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Beans 101: Greasy, Horticultural, Cornfield

Posted by booberry85 z5NY (becky@leadsafe.us) on
Sat, Jun 28, 08 at 21:17

I feel like such a newbie asking. Can someone explain the diFferences between these beans.

All I know is that greasy beans look "greasy." Are they snap or shell? Bush or pole?

From what I've read Horticultural beans can be eaten as either snap or shell. Are they bush or pole? Do all of them look mottled or streaked?

I'm out in left field when it comes to cornfield beans. I take it they are a pole bean but meant to climb up corn stalks.

Any info on these varieties would be greatly appreciated.
~Sigh~ Seven years of gardening & there is still so much to learn.


Follow-Up Postings:

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RE: Beans 101: Greasy, Horticultural, Cornfield

I can tell you what I know about cornfield beans, Boo. Have never tried the greasy or horticultural beans.

My research says cornfield beans are more shade tolerant than most (have to be, when shaded by the corn stalks).

They are also supposed to have shorter vines (not in my experience--they usually WAY overgrow the corn). I have heard that the best corn to grow them up is NOT sweet corn, but taller, sturdier varieties. Hopefully, someone else can chime in here.

Anyway, I am growing my cornfield beans up sunflower stalks for a change (they are always talelr and sturdier than my corn).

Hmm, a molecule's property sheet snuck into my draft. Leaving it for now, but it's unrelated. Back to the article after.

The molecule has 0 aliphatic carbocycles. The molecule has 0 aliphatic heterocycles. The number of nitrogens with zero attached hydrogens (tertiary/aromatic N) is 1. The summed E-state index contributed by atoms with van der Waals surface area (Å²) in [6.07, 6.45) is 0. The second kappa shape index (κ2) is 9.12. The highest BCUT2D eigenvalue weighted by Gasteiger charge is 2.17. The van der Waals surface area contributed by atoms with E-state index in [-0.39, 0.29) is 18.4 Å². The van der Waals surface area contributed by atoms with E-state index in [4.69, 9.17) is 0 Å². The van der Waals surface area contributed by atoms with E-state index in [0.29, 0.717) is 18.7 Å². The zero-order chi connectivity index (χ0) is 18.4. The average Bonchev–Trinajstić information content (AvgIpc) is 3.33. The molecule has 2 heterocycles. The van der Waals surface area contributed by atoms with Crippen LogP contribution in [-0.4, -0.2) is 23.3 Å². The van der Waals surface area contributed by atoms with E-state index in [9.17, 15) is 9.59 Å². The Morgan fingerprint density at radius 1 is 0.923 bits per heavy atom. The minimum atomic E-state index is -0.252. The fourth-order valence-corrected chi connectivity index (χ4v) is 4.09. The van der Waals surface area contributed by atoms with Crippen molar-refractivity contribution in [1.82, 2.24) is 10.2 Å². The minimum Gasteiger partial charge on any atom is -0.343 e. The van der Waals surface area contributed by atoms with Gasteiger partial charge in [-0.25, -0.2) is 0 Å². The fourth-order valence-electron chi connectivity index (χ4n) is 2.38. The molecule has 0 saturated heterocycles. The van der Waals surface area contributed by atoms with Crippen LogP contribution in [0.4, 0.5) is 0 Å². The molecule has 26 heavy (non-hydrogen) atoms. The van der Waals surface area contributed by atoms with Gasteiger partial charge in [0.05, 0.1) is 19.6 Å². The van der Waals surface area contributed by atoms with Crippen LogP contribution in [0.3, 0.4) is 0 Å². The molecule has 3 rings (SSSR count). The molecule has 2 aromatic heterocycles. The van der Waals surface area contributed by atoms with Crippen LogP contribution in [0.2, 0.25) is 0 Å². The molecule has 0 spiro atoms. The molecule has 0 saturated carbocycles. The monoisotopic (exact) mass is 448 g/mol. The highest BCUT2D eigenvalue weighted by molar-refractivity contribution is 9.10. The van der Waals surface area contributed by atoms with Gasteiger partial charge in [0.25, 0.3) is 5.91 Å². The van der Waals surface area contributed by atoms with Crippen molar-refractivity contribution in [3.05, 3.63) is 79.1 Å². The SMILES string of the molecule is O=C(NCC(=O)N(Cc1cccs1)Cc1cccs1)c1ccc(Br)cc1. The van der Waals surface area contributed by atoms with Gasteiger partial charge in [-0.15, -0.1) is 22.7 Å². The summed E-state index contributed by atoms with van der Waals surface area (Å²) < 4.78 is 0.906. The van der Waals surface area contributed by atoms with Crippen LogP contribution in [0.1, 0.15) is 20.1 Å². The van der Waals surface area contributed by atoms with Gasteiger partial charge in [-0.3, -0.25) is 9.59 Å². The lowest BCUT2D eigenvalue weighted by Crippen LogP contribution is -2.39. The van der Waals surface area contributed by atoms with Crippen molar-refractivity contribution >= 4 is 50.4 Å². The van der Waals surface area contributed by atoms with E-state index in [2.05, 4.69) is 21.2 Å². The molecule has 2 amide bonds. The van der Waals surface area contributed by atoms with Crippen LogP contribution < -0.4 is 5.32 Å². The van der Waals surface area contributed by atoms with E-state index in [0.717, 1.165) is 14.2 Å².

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RE: Beans 101: Greasy, Horticultural, Cornfield

Most beans are covered with short fuzzy hair-like structures that give them a textured feel and a matte look. Greasy beans do not have this 'fuzz'. All of the greasy beans I have grown are pole varieties, however, the genetics are easy to cross so there are a few greasy bush beans available.

Horticultural beans are a general category that is grown for the green mature bean, not for the shuck. I have a few varieties that are excellent for this purpose. Goose is a good example, as is Bird Egg #3. These beans typically have a very fibrous shuck and are not at all good if grown for snaps.

As noted above, cornfield beans are just a bit more shade tolerant and a bit more vigorous which allows them to mature a crop in severe root competition with corn.

DarJones


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RE: Beans 101: Greasy, Horticultural, Cornfield

As has been stated "Greasy" beans are named for the appearance of the pod. There are quite a few listed among "heirlooms" but none among among commercial cultivars.

Horticultural beans are as noted most favored for green shellies. Several of them are suitable for snaps (altho a bit mealy for my taste. Available commercially as either bush or pole. They are also good as dried beans, a little sweeter than other types. Horticulturals are generally considered multi-purpose beans. A popular cultivar is Dwarf Horticultural (Taylor Strain) . These are are sold in the dried bean section of the grocery store as either Horticltural or Cranberry beans. There are several pole types but the old Mammoth Horticultural is the only one that I have grown. It is not a good snap bean
Cornfield beans as noted are older vigorous pole beans. All are string beans ( you have to remove the strings to use them as snap beans)


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